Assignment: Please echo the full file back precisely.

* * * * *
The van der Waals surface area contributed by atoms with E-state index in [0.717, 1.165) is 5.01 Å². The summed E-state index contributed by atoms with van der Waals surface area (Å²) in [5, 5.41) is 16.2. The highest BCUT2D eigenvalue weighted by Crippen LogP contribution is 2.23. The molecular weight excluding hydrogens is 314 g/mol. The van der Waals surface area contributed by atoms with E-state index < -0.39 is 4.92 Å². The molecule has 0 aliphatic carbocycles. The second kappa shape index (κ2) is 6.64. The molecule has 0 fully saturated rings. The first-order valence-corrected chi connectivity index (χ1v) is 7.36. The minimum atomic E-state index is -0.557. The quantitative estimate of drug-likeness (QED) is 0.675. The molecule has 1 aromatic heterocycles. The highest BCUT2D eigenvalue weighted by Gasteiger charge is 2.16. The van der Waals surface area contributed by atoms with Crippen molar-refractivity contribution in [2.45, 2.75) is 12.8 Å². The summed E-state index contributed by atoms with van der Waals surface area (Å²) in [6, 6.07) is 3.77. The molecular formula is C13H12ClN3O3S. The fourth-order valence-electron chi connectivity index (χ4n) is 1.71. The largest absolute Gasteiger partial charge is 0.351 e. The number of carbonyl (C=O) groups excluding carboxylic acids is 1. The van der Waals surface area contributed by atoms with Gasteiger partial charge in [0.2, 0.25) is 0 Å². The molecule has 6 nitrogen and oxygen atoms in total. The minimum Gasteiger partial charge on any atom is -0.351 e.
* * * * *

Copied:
The van der Waals surface area contributed by atoms with E-state index in [0.717, 1.165) is 5.01 Å². The summed E-state index contributed by atoms with van der Waals surface area (Å²) in [5, 5.41) is 16.2. The highest BCUT2D eigenvalue weighted by Crippen LogP contribution is 2.23. The molecular weight excluding hydrogens is 314 g/mol. The van der Waals surface area contributed by atoms with E-state index < -0.39 is 4.92 Å². The molecule has 0 aliphatic carbocycles. The second kappa shape index (κ2) is 6.64. The molecule has 0 fully saturated rings. The first-order valence-corrected chi connectivity index (χ1v) is 7.36. The minimum atomic E-state index is -0.557. The quantitative estimate of drug-likeness (QED) is 0.675. The molecule has 1 aromatic heterocycles. The highest BCUT2D eigenvalue weighted by Gasteiger charge is 2.16. The van der Waals surface area contributed by atoms with Crippen molar-refractivity contribution in [2.45, 2.75) is 12.8 Å². The summed E-state index contributed by atoms with van der Waals surface area (Å²) in [6, 6.07) is 3.77. The molecular formula is C13H12ClN3O3S. The fourth-order valence-electron chi connectivity index (χ4n) is 1.71. The largest absolute Gasteiger partial charge is 0.351 e. The number of carbonyl (C=O) groups excluding carboxylic acids is 1. The van der Waals surface area contributed by atoms with Gasteiger partial charge in [0.2, 0.25) is 0 Å². The molecule has 6 nitrogen and oxygen atoms in total. The minimum Gasteiger partial charge on any atom is -0.351 e.